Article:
• 25. A MODEL FOR ENTREPRENEURSHIP Entrepreneurial orientation Supportive Environment Co-operative EnvironmentCulture Role models Infrastructure Finance Institutions which are activelyEducation Work experience Laws Training involved and assist with newPersonal orientation Development services firms Entry of entrepreneurs Acquired abilities + Inherent abilities Products / Services Results of entrepreneurship Economic growth occurs Tax base is enlarged by a greater number of new firms Incomes increase Technological development occurs Living standards improve Job opportunities arise Investment opportunities arise 25
  • 26. BUSINESS MANAGEMENT PROCESS AND ACHIEVINGGOALS Management made up of 4 basic functions:- Planning Organising Leading (activating) Controlling 26
  • 27. BUSINESS MANAGEMENT PROCESS AND ACHIEVINGGOALS Six additional management functions can be added to form the management process:- Decision making Communicating Motivating Co-ordinating Delegating Discipline 27
  • 28. SEDASmall Enterprise Development AgencyNever under estimate the challenges ofrunning a small business: - “ it requires youto be disciplined, organised and wellinformed……to learn as much and asquickly as you can – and then practice thecraft of managing yourself and others” 28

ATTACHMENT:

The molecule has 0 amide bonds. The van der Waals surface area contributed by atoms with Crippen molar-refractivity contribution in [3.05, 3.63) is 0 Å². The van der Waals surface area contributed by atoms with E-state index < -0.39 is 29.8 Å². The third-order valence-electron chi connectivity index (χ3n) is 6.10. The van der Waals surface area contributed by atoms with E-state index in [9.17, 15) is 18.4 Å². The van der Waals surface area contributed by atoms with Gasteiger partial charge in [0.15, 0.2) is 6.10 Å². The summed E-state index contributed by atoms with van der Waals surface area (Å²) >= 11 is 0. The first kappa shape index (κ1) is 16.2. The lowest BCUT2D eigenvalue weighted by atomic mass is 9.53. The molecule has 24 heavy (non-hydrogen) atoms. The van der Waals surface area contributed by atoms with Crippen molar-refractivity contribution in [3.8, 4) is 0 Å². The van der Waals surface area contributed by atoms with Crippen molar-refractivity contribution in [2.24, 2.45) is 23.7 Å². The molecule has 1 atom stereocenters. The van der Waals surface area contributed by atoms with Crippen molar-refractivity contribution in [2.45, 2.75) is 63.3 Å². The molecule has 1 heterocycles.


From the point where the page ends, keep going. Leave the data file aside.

• 29. EXPERIENCE Asa minimum small business owners require expertise in marketing and management if they are going to be successful 29
  • 30. PERSONAL ORIENTATION  Creativity and innovation (experimentation  Autonomy (independence)  Risk taking  Pro-activeness (taking initiative, Pursuing opportunities)  Competitive aggressiveness (achievement oriented) 30
  • 31. WORK EXPERIENCE Contributes to individuals entrepreneurial orientation Research required on youth entrepreneurship vs work experience before start-up 31
  • 32. FAMILY & ROLE MODELS Exposure to entrepreneurial activities increases propensity towards entrepreneurship Entrepreneurial “heroes” e.g. Rupert, mapanya 32
  • 33. EDUCATION Entrepreneurship can be developed through education High-potential (ICT, gazelles) entrepreneurs = positive linkage Van Vuuren & Nieman E/P = M (E/S X M/S) Model for curricula development 33
  • 34. CULTURE Culture = norms, beliefs, symbols, attitudes, behaviour, and artefacts that members of society use to cope with their world and one another = Transmitted from one generation to another Hofstede’s cultural dimensions  Power distance index  Individualism  Masculinity  Uncertainty avoidance index  Long-term orientation Hofstede’s research help us to be more effective when interacting with people 34
  • 35. INFLUENCE OF CULTURE IN SA Africa nations have strong cultural environments that differ significantly from other nations particularly Western industialised countries Cultural attributes (as identified by Hofstede and Kanungo) and their influence on African entrepreneurship needs to be tested empirically Therefore different interventions need to be developed for different cultural groups 35